This is from Alice K. Turner’s fascinating The History of Hell, from Turner’s chapter on mystery plays.
Biblical parables like the stories of Dives and Lazarus or the wise and foolish virgins were not commonly staged, partly because they were not “history,” and partly because of an intrinsic dramatic pitfall illustrated by the story of Frederick the Undaunted, margrave of Thuringia. In 1321, he attended a performance of a wise and foolish virgins play put on by a boys’ school in Eisnadi and was so distressed by the verdict handed out to the fresh-faced lads who played the foolish virgins that he turned his back on the stage. “What is the Christian faith if the sinner is not to receive mercy upon the intercession of the Virgin and the saints?” he exclaimed in revulsion.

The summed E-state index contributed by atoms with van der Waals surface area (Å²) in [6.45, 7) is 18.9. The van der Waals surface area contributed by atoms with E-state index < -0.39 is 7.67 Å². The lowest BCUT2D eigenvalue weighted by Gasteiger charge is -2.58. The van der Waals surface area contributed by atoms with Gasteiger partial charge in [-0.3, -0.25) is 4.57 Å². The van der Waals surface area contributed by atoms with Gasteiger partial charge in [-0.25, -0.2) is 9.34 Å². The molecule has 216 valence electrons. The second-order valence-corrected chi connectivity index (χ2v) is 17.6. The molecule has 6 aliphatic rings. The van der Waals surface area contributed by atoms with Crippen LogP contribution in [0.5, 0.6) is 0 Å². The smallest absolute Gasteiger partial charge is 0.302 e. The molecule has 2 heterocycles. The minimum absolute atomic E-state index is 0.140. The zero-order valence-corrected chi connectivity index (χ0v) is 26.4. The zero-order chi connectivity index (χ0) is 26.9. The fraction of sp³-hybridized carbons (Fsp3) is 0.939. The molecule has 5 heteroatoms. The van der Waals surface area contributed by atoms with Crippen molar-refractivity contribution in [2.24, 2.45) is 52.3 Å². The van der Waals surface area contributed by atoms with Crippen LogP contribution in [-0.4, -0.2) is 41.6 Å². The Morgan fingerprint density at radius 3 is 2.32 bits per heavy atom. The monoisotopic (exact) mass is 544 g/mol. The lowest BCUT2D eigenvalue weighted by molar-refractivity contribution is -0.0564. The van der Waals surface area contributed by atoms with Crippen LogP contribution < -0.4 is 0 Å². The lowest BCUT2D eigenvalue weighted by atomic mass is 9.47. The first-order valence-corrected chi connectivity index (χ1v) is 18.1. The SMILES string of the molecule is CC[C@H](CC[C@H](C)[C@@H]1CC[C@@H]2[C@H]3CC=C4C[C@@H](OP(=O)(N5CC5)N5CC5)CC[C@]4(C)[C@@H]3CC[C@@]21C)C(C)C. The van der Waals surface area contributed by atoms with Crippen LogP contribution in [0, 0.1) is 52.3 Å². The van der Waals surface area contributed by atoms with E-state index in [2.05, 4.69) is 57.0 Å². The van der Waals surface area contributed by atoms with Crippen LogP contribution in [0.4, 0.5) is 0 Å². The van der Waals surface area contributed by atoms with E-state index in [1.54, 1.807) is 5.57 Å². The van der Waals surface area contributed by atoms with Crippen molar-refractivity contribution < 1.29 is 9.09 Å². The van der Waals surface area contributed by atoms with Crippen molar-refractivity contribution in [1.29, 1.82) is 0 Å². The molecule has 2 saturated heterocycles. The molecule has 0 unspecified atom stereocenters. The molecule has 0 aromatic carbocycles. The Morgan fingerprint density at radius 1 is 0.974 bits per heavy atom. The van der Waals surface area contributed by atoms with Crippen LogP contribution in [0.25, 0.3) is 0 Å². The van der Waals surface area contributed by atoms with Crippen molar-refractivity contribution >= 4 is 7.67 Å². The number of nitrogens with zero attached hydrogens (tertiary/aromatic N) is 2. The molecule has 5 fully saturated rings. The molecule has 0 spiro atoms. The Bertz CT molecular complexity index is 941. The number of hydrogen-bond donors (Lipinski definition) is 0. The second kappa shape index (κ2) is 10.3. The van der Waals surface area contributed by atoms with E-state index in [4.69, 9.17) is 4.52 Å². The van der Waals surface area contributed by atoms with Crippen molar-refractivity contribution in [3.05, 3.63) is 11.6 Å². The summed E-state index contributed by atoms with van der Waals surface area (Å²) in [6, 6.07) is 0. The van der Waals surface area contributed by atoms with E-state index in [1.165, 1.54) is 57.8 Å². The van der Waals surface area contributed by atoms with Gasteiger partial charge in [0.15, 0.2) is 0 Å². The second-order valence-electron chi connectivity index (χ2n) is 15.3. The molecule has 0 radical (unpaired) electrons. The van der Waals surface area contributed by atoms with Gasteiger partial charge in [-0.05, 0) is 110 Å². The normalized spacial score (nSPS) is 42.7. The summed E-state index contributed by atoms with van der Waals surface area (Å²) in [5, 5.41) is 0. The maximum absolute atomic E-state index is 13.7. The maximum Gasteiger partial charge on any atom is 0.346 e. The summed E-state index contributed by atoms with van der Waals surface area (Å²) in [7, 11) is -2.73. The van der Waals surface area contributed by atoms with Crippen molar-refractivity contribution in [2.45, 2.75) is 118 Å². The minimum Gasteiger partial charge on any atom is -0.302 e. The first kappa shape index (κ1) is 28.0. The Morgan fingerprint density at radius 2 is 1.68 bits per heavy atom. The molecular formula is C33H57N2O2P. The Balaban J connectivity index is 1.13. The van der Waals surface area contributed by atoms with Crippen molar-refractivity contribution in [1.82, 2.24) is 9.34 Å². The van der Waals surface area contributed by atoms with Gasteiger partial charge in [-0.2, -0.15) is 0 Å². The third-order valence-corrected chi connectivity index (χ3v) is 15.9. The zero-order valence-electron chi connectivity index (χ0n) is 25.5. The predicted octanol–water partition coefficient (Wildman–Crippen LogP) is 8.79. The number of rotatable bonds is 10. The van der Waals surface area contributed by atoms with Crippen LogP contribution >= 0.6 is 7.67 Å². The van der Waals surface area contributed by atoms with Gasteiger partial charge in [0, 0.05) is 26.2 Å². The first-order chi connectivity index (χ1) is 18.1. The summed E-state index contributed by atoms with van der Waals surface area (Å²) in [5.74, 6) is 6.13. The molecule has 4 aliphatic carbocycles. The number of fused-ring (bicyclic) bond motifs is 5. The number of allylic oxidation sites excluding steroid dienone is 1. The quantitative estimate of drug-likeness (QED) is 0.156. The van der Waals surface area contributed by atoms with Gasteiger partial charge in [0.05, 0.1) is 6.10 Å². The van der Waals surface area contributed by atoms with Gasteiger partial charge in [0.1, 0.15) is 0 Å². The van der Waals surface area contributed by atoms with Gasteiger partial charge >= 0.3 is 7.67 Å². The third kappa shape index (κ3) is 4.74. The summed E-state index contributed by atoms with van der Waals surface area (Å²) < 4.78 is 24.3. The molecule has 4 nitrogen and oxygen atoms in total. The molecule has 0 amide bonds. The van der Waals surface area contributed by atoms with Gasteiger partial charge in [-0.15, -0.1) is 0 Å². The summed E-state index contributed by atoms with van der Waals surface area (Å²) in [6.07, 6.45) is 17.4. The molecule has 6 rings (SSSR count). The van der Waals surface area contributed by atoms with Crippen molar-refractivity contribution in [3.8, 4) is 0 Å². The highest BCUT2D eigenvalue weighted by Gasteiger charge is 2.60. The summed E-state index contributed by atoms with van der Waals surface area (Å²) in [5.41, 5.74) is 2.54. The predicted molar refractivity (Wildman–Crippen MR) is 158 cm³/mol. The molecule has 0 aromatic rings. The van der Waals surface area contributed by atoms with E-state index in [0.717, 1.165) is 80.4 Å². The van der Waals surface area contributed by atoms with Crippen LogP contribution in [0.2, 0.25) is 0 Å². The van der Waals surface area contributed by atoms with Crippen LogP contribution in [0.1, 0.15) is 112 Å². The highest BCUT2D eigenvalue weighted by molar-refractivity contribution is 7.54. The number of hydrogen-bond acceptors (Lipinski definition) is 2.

Frederick’s story is instructive on several counts. It illustrates the power of dramatic presentation in an illiterate society. It also demonstrates why other Hell scenes inevitably regressed toward farce. To show a group of pretty “girls” damned for carelessness was discomfiting. … To watch a gang of comical imps pretend to torture a hapless dummy fit in far better with the festival mood.